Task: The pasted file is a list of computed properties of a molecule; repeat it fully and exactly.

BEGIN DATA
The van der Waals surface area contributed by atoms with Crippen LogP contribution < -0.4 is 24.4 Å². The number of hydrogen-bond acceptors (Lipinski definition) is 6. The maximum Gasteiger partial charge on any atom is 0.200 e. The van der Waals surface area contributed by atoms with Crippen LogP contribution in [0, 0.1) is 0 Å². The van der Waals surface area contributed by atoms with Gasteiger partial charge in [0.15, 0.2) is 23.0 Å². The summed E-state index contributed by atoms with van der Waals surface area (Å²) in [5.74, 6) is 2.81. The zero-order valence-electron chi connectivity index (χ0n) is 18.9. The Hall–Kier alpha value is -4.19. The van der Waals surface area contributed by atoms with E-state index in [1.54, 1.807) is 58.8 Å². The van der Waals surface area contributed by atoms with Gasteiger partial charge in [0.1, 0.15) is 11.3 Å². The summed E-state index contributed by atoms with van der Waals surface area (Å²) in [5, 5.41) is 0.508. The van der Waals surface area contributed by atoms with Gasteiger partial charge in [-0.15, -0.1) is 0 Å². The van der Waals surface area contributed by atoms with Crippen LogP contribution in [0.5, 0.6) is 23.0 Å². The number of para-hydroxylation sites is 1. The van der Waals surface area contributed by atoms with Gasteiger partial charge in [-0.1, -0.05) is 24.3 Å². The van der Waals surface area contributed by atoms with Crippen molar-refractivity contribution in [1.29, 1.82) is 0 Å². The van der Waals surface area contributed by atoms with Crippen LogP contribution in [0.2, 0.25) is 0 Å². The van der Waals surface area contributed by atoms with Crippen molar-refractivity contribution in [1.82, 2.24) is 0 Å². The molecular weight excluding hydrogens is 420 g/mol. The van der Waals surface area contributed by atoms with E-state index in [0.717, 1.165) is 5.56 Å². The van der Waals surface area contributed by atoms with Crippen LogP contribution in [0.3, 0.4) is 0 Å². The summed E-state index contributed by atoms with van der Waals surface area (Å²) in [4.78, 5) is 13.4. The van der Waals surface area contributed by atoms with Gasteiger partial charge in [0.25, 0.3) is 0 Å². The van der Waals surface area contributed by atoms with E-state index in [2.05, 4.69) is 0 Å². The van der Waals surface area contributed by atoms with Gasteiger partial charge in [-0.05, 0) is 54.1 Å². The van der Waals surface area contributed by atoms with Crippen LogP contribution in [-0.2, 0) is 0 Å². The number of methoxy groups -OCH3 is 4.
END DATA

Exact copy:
The van der Waals surface area contributed by atoms with Crippen LogP contribution < -0.4 is 24.4 Å². The number of hydrogen-bond acceptors (Lipinski definition) is 6. The maximum Gasteiger partial charge on any atom is 0.200 e. The van der Waals surface area contributed by atoms with Crippen LogP contribution in [0, 0.1) is 0 Å². The van der Waals surface area contributed by atoms with Gasteiger partial charge in [0.15, 0.2) is 23.0 Å². The summed E-state index contributed by atoms with van der Waals surface area (Å²) in [5.74, 6) is 2.81. The zero-order valence-electron chi connectivity index (χ0n) is 18.9. The Hall–Kier alpha value is -4.19. The van der Waals surface area contributed by atoms with E-state index in [1.54, 1.807) is 58.8 Å². The van der Waals surface area contributed by atoms with Gasteiger partial charge in [0.1, 0.15) is 11.3 Å². The summed E-state index contributed by atoms with van der Waals surface area (Å²) in [5, 5.41) is 0.508. The van der Waals surface area contributed by atoms with Gasteiger partial charge in [-0.15, -0.1) is 0 Å². The van der Waals surface area contributed by atoms with Crippen LogP contribution in [0.5, 0.6) is 23.0 Å². The number of para-hydroxylation sites is 1. The van der Waals surface area contributed by atoms with Gasteiger partial charge in [-0.1, -0.05) is 24.3 Å². The van der Waals surface area contributed by atoms with Crippen molar-refractivity contribution in [1.29, 1.82) is 0 Å². The van der Waals surface area contributed by atoms with Crippen LogP contribution in [0.2, 0.25) is 0 Å². The van der Waals surface area contributed by atoms with Crippen molar-refractivity contribution in [1.82, 2.24) is 0 Å². The molecular weight excluding hydrogens is 420 g/mol. The van der Waals surface area contributed by atoms with E-state index in [0.717, 1.165) is 5.56 Å². The van der Waals surface area contributed by atoms with Crippen LogP contribution in [0.3, 0.4) is 0 Å². The summed E-state index contributed by atoms with van der Waals surface area (Å²) in [4.78, 5) is 13.4. The van der Waals surface area contributed by atoms with Gasteiger partial charge in [0.25, 0.3) is 0 Å². The van der Waals surface area contributed by atoms with E-state index in [2.05, 4.69) is 0 Å². The van der Waals surface area contributed by atoms with Gasteiger partial charge in [-0.05, 0) is 54.1 Å². The van der Waals surface area contributed by atoms with Crippen LogP contribution in [-0.2, 0) is 0 Å². The number of methoxy groups -OCH3 is 4.